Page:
Adapted from American writer Jack London’s 1906 novel about a half-wolf half-dog, "White Fang" shows the best and the worst of humanity.

Provided by Sundance Institute
A film still from "White Fang" directed by Alexandre Espigares, an official selection of the kids program at the 2018 Sundance Film Festival.

“This is an example of how good stories are timeless,” Hubler said. “Stories that have been around for a while can be told in new ways.”

In a recent interview, Oscar-winning director Alexandre Espigares (“Mr. Hublot”) said that while London's book is considered a kids' story, it isn't exactly family friendly.

“There are a lot of really hard moments in there for White Fang,” he said. “The challenge was to still keep these moments in the film but make them accessible for a family audience.”

One way the film does this is by only alluding to the violence of the dog fights.

Provided by Sundance Institute
A film still from "White Fang" directed by Alexandre Espigares, an official selection of the kids program at the 2018 Sundance Film Festival.

“(This film is) closer to what animation was doing in the 80’s,” Espigares said. “Like (the 1981 Disney film) ‘The Fox and the Hound’ had a certain grittiness and I wanted to bring some of that back.”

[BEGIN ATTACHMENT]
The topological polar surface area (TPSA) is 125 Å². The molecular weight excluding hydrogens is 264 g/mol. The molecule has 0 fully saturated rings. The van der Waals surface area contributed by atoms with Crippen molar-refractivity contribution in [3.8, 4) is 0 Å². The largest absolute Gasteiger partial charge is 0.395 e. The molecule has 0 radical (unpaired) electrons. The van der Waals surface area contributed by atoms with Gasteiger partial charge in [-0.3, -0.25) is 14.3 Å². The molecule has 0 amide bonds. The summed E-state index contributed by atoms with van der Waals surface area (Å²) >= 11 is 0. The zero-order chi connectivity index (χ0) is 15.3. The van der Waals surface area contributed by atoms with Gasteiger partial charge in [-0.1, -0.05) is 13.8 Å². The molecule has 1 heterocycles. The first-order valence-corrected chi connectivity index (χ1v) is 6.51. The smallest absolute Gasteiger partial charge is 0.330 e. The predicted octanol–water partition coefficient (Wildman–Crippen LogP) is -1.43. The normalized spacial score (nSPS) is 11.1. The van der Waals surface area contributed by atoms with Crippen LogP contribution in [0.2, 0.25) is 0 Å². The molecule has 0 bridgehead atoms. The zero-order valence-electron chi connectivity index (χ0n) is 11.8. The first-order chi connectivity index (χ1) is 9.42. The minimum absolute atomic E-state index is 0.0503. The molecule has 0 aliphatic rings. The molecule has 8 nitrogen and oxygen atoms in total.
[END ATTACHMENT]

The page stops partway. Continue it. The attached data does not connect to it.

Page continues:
Espigares is hoping his film, which is set in the 1890s, triggers family discussion.

“Even some of the good guys do things that go against what today’s morals would dictate,” he said. “Kids will have questions, and I’m hoping they will ask those questions and parents will give them the information they need.”

Also addressing moral issues — but in an unusual way — is the Japanese anime fantasy “Lu Over the Wall,” which showcases a mermaid who reveals herself to a quiet boy who composes music on his laptop.

Provided by Sundance Institute
A film still from "Lu Over the Wall" directed by Masaaki Yuasa, an official selection of the kids program at the 2018 Sundance Film Festival.

“It is visually stunning with a great soundtrack,” Hubley said. “It’s told in a very different animation style than kids may see here in the U.S.”

According to Sundance’s description of the film, the story has the people in the boy’s Japanese village believing merfolk are evil, thus exploring how misunderstandings can lead to conflict and prejudice.

“The theme to this film is very timely,” Hubley said.

With “Lu Over the Wall” from Japan, “White Fang” made by a Luxembourg director and “Science Fair” coming from the U.S., the films in this year’s Sundance Kids Program represent a wide swath of the world — which is exactly what Sundance, and Hubler, wanted.

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“Kids can have a variety of tastes,” Hubler said. “I like giving them an option to see independent and foreign films and expose them to new ideas.”

If you go …

What: "Science Fair"

When: Saturday, Jan. 27, 12:30 p.m.

Where: Redstone 1, 6030 Market Street, Park City

How much: $20 eWaitlist

Web: www.sundance.org

Also …

What: "White Fang"

When: Saturday, Jan. 27, 3:30 p.m

Where: Redstone 1, 6030 Market Street, Park City

How much: $20 eWaitlist

Web: www.sundance.org

Also …

What: "Lulu Over the Wall"

When: Saturday, Jan. 27, 1 p.m.

Where: Redstone 2, 6030 Market Street, Park City

How much: $20 eWaitlist

Web: www.sundance.org